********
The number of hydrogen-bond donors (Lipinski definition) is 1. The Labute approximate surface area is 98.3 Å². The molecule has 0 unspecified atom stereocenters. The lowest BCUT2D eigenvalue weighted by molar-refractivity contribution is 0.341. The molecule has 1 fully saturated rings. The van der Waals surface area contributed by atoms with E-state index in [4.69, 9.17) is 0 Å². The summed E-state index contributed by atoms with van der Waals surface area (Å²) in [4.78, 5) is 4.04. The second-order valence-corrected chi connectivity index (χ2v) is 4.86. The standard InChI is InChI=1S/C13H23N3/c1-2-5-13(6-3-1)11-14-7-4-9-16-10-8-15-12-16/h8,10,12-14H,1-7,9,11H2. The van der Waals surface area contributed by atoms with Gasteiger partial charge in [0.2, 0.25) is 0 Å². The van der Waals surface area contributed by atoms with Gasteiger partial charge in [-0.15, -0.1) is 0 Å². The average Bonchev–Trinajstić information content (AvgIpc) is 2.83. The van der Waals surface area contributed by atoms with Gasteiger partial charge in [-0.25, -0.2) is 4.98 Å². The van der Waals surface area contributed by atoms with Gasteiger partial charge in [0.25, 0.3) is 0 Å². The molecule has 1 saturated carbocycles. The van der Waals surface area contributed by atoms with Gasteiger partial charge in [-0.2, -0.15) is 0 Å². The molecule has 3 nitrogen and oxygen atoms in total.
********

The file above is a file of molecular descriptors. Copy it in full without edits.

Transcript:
The number of hydrogen-bond donors (Lipinski definition) is 1. The Labute approximate surface area is 98.3 Å². The molecule has 0 unspecified atom stereocenters. The lowest BCUT2D eigenvalue weighted by molar-refractivity contribution is 0.341. The molecule has 1 fully saturated rings. The van der Waals surface area contributed by atoms with E-state index in [4.69, 9.17) is 0 Å². The summed E-state index contributed by atoms with van der Waals surface area (Å²) in [4.78, 5) is 4.04. The second-order valence-corrected chi connectivity index (χ2v) is 4.86. The standard InChI is InChI=1S/C13H23N3/c1-2-5-13(6-3-1)11-14-7-4-9-16-10-8-15-12-16/h8,10,12-14H,1-7,9,11H2. The van der Waals surface area contributed by atoms with Gasteiger partial charge in [0.2, 0.25) is 0 Å². The van der Waals surface area contributed by atoms with Gasteiger partial charge in [-0.15, -0.1) is 0 Å². The average Bonchev–Trinajstić information content (AvgIpc) is 2.83. The van der Waals surface area contributed by atoms with Gasteiger partial charge in [-0.25, -0.2) is 4.98 Å². The van der Waals surface area contributed by atoms with Gasteiger partial charge in [0.25, 0.3) is 0 Å². The molecule has 1 saturated carbocycles. The van der Waals surface area contributed by atoms with Gasteiger partial charge in [-0.2, -0.15) is 0 Å². The molecule has 3 nitrogen and oxygen atoms in total.